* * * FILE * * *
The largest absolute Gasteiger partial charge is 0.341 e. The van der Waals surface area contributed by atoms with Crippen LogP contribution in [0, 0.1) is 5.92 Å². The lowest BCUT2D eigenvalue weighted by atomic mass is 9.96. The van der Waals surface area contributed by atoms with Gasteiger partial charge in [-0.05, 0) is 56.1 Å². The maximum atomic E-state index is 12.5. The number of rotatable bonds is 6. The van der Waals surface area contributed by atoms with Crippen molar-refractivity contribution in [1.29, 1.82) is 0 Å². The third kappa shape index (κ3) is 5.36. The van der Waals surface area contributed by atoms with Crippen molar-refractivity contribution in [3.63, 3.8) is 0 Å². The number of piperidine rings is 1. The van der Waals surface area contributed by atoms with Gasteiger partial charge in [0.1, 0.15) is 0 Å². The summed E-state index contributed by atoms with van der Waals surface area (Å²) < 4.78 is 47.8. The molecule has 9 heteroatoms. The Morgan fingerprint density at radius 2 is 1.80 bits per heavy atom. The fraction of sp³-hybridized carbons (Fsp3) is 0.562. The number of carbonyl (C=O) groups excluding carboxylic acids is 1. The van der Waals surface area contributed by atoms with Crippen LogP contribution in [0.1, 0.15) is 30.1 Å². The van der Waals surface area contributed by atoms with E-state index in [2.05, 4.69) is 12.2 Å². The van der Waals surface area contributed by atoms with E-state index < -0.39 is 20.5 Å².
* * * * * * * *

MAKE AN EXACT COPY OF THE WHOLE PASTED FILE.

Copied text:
The largest absolute Gasteiger partial charge is 0.341 e. The van der Waals surface area contributed by atoms with Crippen LogP contribution in [0, 0.1) is 5.92 Å². The lowest BCUT2D eigenvalue weighted by atomic mass is 9.96. The van der Waals surface area contributed by atoms with Gasteiger partial charge in [-0.05, 0) is 56.1 Å². The maximum atomic E-state index is 12.5. The number of rotatable bonds is 6. The van der Waals surface area contributed by atoms with Crippen molar-refractivity contribution in [1.29, 1.82) is 0 Å². The third kappa shape index (κ3) is 5.36. The van der Waals surface area contributed by atoms with Crippen molar-refractivity contribution in [3.63, 3.8) is 0 Å². The number of piperidine rings is 1. The van der Waals surface area contributed by atoms with Gasteiger partial charge in [0.1, 0.15) is 0 Å². The summed E-state index contributed by atoms with van der Waals surface area (Å²) < 4.78 is 47.8. The molecule has 9 heteroatoms. The Morgan fingerprint density at radius 2 is 1.80 bits per heavy atom. The fraction of sp³-hybridized carbons (Fsp3) is 0.562. The number of carbonyl (C=O) groups excluding carboxylic acids is 1. The van der Waals surface area contributed by atoms with Crippen LogP contribution in [0.1, 0.15) is 30.1 Å². The van der Waals surface area contributed by atoms with E-state index in [2.05, 4.69) is 12.2 Å². The van der Waals surface area contributed by atoms with E-state index < -0.39 is 20.5 Å².